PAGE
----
The Museum's collection of drawings and prints—one of the most comprehensive and distinguished of its kind in the world—began with a gift of 670 works from Cornelius Vanderbilt, a Museum trustee, in 1880. Today, its vast holdings, notable for an exceptional breadth and depth, comprise more than seventeen thousand drawings, 1.2 million prints, and twelve thousand illustrated books created in Western Europe and America, principally from the fifteenth century to the present.
Posted: Thursday, January 28, 2016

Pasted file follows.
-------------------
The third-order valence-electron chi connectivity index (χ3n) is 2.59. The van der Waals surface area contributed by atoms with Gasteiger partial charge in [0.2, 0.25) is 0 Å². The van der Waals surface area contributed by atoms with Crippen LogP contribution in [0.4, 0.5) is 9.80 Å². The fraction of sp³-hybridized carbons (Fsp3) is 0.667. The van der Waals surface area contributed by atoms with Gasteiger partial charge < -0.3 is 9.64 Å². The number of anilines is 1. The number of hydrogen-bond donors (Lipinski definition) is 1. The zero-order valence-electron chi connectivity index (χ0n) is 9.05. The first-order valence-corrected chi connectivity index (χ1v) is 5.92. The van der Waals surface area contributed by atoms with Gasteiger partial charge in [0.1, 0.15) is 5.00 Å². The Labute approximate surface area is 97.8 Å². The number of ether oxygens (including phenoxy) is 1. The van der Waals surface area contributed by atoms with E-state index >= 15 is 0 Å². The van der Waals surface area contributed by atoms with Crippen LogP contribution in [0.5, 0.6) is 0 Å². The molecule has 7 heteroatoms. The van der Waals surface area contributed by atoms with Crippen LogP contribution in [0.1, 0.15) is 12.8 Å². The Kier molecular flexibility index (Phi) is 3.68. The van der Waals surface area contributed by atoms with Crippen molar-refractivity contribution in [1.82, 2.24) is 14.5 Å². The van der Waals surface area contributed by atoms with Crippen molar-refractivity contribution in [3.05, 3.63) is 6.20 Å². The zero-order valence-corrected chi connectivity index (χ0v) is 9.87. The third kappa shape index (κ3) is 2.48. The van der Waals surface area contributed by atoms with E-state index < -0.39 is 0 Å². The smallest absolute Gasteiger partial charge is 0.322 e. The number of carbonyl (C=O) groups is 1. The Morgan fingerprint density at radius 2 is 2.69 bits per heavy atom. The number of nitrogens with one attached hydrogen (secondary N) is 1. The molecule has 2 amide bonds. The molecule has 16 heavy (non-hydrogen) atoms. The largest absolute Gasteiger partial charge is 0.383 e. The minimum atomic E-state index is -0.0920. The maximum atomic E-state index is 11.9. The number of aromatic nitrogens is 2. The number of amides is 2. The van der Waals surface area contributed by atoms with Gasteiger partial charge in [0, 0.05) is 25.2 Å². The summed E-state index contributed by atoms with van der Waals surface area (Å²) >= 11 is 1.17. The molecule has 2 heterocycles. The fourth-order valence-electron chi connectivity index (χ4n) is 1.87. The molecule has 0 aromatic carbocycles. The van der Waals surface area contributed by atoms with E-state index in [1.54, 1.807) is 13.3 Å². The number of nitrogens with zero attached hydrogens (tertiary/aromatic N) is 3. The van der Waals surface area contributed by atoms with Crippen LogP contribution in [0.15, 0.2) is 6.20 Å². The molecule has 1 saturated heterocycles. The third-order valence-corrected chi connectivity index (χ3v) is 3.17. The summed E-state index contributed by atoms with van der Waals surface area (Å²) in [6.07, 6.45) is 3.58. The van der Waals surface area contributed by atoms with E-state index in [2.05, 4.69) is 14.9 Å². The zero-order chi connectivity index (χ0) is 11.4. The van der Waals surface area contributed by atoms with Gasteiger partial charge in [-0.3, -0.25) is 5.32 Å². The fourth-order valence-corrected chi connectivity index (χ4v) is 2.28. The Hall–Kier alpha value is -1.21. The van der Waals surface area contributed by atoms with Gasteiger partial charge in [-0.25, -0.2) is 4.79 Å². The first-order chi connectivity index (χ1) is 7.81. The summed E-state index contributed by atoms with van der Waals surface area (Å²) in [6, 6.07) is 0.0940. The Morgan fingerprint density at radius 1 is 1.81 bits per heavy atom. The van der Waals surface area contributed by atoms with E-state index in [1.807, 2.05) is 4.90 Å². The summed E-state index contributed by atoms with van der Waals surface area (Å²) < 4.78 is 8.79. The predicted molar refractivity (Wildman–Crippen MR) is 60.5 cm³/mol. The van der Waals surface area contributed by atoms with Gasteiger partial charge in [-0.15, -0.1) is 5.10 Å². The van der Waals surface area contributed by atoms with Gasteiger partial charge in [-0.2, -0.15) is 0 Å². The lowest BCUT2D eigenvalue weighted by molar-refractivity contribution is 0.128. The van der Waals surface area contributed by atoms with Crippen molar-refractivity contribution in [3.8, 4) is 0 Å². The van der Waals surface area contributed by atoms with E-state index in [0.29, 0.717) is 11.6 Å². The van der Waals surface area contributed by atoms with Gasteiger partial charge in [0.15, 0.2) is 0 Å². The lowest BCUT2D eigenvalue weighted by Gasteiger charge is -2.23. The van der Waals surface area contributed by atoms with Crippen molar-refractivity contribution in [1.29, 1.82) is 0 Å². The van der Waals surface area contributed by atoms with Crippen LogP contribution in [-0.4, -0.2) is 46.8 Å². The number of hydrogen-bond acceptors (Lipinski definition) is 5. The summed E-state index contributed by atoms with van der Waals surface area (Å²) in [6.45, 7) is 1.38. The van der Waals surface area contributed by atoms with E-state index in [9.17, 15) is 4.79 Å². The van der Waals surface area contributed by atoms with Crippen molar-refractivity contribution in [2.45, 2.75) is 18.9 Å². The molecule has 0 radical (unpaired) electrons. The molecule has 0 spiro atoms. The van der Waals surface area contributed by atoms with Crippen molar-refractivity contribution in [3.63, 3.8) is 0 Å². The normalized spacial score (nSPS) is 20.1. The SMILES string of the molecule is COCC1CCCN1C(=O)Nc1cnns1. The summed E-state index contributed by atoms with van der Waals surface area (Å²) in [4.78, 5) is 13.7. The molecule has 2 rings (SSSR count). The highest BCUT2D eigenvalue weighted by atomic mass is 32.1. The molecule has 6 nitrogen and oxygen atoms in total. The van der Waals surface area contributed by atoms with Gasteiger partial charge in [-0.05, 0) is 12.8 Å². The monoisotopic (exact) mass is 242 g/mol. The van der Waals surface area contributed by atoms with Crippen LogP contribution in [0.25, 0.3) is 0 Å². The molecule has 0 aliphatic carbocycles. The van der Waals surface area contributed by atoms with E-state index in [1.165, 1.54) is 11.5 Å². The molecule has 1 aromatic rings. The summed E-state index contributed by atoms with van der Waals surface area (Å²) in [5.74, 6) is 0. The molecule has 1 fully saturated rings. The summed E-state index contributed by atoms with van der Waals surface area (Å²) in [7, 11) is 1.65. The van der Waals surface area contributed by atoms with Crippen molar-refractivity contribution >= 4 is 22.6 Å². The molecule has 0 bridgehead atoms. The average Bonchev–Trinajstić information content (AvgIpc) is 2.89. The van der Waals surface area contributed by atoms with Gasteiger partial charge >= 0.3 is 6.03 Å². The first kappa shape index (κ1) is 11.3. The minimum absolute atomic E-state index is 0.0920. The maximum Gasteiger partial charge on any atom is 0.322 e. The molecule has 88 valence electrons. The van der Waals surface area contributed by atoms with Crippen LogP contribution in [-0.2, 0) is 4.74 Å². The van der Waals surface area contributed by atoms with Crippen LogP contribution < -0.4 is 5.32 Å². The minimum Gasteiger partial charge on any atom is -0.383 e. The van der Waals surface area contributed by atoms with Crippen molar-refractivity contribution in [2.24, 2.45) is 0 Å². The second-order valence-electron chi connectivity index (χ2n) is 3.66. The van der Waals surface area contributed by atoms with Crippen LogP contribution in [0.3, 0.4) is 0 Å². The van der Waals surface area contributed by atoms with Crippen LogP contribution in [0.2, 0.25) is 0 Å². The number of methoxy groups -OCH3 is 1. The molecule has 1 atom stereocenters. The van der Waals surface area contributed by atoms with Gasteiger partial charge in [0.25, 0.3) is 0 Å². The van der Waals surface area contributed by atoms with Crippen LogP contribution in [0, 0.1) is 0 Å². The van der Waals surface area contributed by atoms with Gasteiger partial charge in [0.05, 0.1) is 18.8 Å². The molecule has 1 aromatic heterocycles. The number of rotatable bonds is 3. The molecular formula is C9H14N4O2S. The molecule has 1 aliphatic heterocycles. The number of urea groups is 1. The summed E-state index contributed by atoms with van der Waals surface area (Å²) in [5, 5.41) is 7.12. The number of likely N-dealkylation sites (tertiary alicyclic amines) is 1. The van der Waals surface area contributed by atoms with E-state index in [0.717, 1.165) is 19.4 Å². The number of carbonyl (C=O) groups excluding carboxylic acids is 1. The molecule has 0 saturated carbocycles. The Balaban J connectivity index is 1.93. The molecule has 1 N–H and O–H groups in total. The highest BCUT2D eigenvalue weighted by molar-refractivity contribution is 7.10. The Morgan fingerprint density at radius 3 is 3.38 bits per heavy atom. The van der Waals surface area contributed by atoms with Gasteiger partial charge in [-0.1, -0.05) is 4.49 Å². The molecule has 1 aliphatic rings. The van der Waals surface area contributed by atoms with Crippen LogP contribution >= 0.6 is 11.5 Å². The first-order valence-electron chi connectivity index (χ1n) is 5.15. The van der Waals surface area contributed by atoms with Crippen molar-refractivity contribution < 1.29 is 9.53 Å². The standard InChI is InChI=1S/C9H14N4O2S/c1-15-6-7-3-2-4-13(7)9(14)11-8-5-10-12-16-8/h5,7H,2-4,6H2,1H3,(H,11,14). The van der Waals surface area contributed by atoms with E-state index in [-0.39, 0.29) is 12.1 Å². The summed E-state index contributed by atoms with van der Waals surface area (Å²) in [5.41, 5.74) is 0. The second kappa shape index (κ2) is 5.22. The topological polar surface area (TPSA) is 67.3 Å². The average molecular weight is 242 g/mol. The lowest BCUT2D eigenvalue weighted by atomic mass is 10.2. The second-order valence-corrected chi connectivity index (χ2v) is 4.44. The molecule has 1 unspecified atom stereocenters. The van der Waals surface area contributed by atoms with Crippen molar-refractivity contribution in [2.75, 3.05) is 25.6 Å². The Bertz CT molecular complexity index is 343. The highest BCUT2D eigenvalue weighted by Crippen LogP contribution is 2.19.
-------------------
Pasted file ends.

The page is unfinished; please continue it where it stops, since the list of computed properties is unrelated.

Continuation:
A longtime interest of renowned conjurer and collector Ricky Jay, Matthias Buchinger (1674–1739) was a master of calligraphy and micrography—a traditional art form dating to the late ninth century, in which minute lines of text are used to shape patterns or forms. However, what initially drew Jay to Buchinger was the latter's unparalleled legerdemain. As a magician of the sleight-of-hand variety himself, Jay was fascinated by Buchinger's range of unusual entertainments and his ability, despite having no hands, to grip and manipulate objects between his two appendages. The exhibition Wordplay: Matthias Buchinger's Drawings from the Collection of Ricky Jay, draws primarily from Ricky Jay's collection, and explores for the first time the work of the "Little Man of Nuremberg."
Posted: Friday, December 11, 2015